‘I know what that woman will be going through’
ROSIE Batty, who lost her son Luke at the hands of his father, has shed tears of empathy for the mother of two Sydney children shot dead by their father.
Addressing an anti-violence fundraiser in Adelaide yesterday, Ms Batty condemned 68-year-old John Edwards for killing his teenage son Jack and daughter Jennifer in the bedroom of their West Pennant Hills home.
"You have a 13-year-old girl and a 15-year-old boy, siblings, who've been shot dead in a clearly highly barbaric, frightening manner by their father," Ms Batty said as she fought back tears.
"And their mother has come home to be greeted with this reality. How the hell do you recover from that?
"I know what that woman will be going through … the pain of thinking were they in fear before they were killed? Could I have stopped it?"
Olga Edwards was told by police on Thursday evening that her two children had been killed. Mr Edwards was later found dead with a self-inflicted gunshot wound at his home in Normanhurst.
Police recovered two handguns at the house and say Mr Edwards planned the murders.
The family had been involved in a custody dispute that was before the courts and Mr Edwards had been known to police.
Ms Batty urged media and the public not to glorify the incident as "some weird thing that a loving father has done".
"A violent man with a violent record of domestic violence has access to guns and he's been able to use them to kill his family," she said.
"What he has done is the same thing that (ex-partner) Greg did to me (by killing Luke). He knew the most effective way to ruin your life."
Luke Batty was killed by his father Greg Anderson in February 2014 while at cricket training in the Victorian town of Tyabb. Anderson 54, was shot by police at the scene and died in hospital.
Ms Batty was speaking at the Real Estate Institute of SA's Sold on Solidarity event to raise money for Women's Safety Services SA.
REISA CEO Greg Troughton also fought back tears as he opened the event, divulging fears for his three daughters given that one in three women will be affected by domestic violence in their lifetime.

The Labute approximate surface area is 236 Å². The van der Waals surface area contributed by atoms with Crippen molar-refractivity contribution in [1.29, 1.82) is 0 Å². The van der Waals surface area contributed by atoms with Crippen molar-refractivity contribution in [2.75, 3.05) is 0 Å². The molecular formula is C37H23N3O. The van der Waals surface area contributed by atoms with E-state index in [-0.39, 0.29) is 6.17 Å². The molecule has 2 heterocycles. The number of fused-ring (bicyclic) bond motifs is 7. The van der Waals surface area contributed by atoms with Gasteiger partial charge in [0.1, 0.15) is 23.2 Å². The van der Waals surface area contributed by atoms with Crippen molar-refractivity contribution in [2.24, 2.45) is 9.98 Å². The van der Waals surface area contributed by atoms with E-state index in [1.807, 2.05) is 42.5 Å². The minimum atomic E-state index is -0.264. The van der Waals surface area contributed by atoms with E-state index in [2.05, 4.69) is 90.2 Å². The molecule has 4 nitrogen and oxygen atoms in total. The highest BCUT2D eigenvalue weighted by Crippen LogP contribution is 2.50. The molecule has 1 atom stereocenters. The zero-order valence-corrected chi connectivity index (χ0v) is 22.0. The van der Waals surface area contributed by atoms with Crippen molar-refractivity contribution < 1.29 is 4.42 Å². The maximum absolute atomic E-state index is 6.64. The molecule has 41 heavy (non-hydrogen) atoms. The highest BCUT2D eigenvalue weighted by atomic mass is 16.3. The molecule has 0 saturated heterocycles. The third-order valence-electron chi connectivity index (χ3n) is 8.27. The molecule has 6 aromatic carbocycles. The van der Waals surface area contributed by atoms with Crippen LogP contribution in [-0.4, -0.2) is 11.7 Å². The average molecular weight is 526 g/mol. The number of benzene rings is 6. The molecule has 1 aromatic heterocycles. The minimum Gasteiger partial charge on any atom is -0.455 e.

Ms Batty said fathers of daughters were "the greatest advocates" because they do not want their girls to experience "the lewd sexist comments, the glass ceiling" faced by previous generations.
She argued change would only come through uncomfortable disruption and "calling out" inappropriate comments, like Liberal Democrat David Leyonhjelm's suggestion in the Senate that the Greens' Sarah Hanson-Young should "stop shagging men".
"I'm listening to what's going on in the Senate and among the leaders of our country. They should be absolutely disgusted in the culture and the rhetoric and the sexism that's happening," Ms Batty said.
"What you say is a reflection of how you are thinking and it matters. In the past we let those comments go.
"Now we're calling it out and it is bloody uncomfortable for a lot of people. It is going to be a difficult journey for an awful lot of people but this is how it needs to be."
Ms Batty also wanted to see blame lifted from victims.
"The onus of safety is always on the victim," she said.
"Automatically we question what could she have done differently? What did she do to provoke him?"
Also speaking at the event was former tennis great Jelena Dokic, whose autobiography Unbreakable details the long-term physical, verbal and emotional abuse she endured from her father Damir.
It began when she was six years old and was "relentless" until Dokic left the family at 19.
Since revealing the abuse Dokic said she had received calls for help from young tennis players.
"Abuse and domestic violence in sport, especially in tennis, is everywhere, and people don't talk about it," she said.
"I've been in a situation in the last six months where I've tried to help people … girls that are 14, 15 years old that are not just in abusive relationships but … also they're being raped.
"A lot of players, especially girls, have asked me for advice.
"There are measures in place today a lot better than when I was growing up … but it can always get better."
For support phone 1800 RESPECT or Women's Safety Services SA on 1800 800 098.